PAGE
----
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Developing Leadership Attitudes and Skills in Working Adult Technical Graduate Students: Research Interview Results with Alumni

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2011 ASEE Annual Conference & Exposition


Vancouver, BC

Publication Date

June 26, 2011

Start Date

June 26, 2011

End Date

June 29, 2011



Conference Session

Professional Graduate Education and Industry

Tagged Divisions

College Industry Partnerships and Graduate Studies

Page Count


Page Numbers

22.459.1 - 22.459.13



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Paper Authors


Ronald J. Bennett Univeristy of Saint Thomas

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Ronald J. Bennett. Ph.D., is Honeywell Fellow in Global Technology Management in the School of Engineering at the University of St. Thomas after having served as the Founding Dean. He holds a Ph.D. in Metallurgical Engineering and an MBA. With a background of more than 20 years in industry, Bennett teaches and publishes on diverse topics including materials engineering, technical innovation, technology transfer, leadership and engineering education. He is an EAC of ABET commissioner for SME.

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Elaine R. Millam University of Saint Thomas

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Elaine R. Millam is a senior organizational consultant, executive coach and educator helping leaders to maximize their effectiveness. She has had over 30 years of leadership experience in the private, public and non-profit sectors. She is a graduate of the University of Minnesota with Masters degrees in Educational Psychology (1980) and Industrial Relations (1982) and her doctorate in Organizational Leadership at UST (2004). She is a certified coach through the Hudson Institute of Santa Barbara and serves on their adjunct faculty; she is also an associate with several other firms. She teaches leadership courses at The University of St. Thomas and other Universities as well as private businesses.

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DEVELOPING LEADERSHIP ATTITUDES AND SKILLS IN WORKING ADULT TECHNICAL GRADUATE STUDENTS: RESEARCH INTERVIEW RESULTS WITH ALUMNILeadership is not only a set of skills; it is also a set of attitudes. This paper documents the success ofdeveloping leadership skills and attitudes in graduate engineering students who are also full-timeworking adults in industry. Individual cases based on interviews with alumni are used and explainedin the context of their learning experience.At the ASEE annual conference in 2004, a paper was presented on the motivation for and the designof a series of courses that helped working adult graduate students assess their leadership capacityand skills, discussed the nature of the course and reported the results observed at that time. Sixadditional years of results have been observed and documented. Longitudinal research, focusing oninterviews with alumni of the program, has been conducted and shows remarkable demonstratedgrowth in their leadership progress. Accelerated by intentional self reflection and the creation oflifelong learning roadmaps, these alumni are now living their plan, demonstrating their leadership,and stretching themselves to develop others. We had some hunches about overall outcomes, andplanned to continue to monitor individual and collective outcomes as the students moved forward intheir learning pursuits. We proposed documenting the students’ stories of real-time learning andleading to help everyone know just how this process will affect life-long results. We have done justthat.At the time of the initial survey, students were excited about their learning pursuits, engaging othersto support them and beginning to demonstrate their leadership talents as they learned, stretched andgrew. They were feeling real strength and power in coming to better understand themselves andtaking charge of their own learning outcomes. With an additional six years experience, the power ofthis approach in releasing the leaders within is becoming much more clear and compelling. Alumniof this program are now convinced that this course has had a profound effect on the way they viewthe world as an interconnected system, on their role to lead and make a difference, and as a result haschanged the way they think.During the past year the authors have also conducted surveys of engineering school deans todetermine their views on the need for leadership education for engineers, and on their currentcapacity to deliver this kind of education. While only 25% of the schools responding said theyoffered leadership education for their graduate students, fully 100% felt leadership education forengineers was important. This paper will provide additional evidence of the success of the approachtaken, and the need to expand to other adult practicing engineers to become leaders, and show aproven process for delivering graduate leadership education to engineers. 440 words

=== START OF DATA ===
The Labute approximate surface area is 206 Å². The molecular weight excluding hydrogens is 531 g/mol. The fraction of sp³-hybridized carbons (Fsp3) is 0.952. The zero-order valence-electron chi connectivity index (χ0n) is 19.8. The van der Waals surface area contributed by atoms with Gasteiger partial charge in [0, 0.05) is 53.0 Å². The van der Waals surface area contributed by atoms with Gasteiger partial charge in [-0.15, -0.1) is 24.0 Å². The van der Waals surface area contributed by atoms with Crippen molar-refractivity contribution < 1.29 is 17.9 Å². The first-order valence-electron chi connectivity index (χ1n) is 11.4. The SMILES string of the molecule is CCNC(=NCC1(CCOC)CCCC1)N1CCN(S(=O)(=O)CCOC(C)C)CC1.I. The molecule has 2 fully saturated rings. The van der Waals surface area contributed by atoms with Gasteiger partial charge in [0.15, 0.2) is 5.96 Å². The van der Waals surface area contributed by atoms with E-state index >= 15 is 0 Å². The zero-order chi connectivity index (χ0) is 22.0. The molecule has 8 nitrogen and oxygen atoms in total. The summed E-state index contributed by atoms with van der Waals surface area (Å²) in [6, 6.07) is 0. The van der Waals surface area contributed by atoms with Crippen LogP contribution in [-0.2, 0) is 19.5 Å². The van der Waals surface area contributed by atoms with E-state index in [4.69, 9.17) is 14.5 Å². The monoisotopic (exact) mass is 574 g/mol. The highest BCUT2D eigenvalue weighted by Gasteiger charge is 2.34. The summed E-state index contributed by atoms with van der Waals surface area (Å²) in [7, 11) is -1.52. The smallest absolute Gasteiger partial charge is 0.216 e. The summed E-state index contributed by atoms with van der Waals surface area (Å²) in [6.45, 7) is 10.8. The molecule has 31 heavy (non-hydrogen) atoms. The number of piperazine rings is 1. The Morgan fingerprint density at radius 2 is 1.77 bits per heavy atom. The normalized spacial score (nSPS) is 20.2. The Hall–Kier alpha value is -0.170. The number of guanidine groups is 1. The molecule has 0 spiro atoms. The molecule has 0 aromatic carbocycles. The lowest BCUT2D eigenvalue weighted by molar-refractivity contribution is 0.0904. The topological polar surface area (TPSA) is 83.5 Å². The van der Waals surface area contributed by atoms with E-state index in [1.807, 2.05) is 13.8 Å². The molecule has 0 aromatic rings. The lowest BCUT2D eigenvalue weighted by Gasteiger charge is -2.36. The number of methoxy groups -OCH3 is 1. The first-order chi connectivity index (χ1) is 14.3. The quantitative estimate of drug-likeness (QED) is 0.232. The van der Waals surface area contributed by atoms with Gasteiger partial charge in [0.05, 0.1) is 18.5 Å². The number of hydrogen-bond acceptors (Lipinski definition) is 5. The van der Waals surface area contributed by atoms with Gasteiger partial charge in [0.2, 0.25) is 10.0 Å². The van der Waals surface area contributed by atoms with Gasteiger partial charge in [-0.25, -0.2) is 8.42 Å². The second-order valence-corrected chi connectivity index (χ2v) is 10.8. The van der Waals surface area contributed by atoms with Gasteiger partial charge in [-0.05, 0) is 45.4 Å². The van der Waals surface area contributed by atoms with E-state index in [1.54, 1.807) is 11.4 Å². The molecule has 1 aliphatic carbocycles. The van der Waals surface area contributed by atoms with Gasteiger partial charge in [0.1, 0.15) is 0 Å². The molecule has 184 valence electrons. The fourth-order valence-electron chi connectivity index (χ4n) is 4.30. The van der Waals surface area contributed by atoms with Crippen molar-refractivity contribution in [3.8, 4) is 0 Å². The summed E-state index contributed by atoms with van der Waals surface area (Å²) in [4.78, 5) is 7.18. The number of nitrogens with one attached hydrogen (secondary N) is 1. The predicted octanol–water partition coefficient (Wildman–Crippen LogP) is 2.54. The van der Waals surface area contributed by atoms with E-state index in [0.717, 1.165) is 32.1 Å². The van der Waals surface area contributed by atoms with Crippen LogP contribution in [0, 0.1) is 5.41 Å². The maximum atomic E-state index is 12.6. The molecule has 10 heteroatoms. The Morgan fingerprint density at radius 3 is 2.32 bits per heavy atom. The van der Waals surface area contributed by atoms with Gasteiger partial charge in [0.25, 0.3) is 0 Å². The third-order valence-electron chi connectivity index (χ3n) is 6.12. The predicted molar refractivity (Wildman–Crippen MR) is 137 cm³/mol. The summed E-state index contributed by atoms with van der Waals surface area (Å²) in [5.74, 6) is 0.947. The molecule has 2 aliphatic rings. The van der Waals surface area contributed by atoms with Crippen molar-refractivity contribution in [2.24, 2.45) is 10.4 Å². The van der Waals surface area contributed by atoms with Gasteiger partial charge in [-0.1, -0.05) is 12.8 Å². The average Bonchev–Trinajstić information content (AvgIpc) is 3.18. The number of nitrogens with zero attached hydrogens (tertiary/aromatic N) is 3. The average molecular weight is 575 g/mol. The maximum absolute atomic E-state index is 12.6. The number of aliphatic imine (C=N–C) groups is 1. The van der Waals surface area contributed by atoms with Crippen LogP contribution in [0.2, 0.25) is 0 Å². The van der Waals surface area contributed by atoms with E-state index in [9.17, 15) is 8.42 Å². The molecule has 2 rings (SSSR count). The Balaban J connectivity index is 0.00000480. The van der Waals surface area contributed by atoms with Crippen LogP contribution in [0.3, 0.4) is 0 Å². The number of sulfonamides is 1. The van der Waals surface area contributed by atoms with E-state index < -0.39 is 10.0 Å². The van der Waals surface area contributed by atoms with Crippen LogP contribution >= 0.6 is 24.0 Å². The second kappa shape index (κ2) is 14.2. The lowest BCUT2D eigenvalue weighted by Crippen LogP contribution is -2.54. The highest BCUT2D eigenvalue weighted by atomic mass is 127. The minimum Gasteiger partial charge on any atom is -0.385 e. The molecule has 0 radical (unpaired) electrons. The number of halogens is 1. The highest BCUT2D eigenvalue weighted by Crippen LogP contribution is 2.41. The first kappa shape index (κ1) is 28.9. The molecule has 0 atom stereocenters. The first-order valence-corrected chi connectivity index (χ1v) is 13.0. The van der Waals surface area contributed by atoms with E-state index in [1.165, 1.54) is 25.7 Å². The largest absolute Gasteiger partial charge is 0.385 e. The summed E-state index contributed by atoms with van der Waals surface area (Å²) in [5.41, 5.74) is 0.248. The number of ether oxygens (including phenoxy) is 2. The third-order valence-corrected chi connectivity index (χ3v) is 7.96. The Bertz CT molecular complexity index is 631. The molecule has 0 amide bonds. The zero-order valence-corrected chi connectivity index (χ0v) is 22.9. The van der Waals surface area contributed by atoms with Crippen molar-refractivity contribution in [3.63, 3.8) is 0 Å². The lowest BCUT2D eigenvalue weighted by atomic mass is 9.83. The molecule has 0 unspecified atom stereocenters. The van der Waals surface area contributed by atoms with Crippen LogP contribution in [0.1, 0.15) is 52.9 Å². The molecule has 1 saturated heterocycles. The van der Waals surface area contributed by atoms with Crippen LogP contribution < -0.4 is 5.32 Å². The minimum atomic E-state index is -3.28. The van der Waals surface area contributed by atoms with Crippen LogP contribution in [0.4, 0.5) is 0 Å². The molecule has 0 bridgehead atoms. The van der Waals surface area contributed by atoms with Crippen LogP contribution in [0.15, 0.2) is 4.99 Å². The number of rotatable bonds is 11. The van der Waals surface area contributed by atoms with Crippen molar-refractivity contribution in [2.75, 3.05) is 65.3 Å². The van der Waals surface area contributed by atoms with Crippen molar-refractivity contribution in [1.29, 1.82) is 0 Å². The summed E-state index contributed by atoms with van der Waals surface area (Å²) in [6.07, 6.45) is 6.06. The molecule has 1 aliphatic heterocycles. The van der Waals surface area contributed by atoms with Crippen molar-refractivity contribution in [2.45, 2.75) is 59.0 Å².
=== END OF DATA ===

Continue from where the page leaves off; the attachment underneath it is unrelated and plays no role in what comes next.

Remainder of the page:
Bennett, R. J., & Millam, E. R. (2011, June), Developing Leadership Attitudes and Skills in Working Adult Technical Graduate Students: Research Interview Results with Alumni Paper presented at 2011 ASEE Annual Conference & Exposition, Vancouver, BC. 10.18260/1-2--17740

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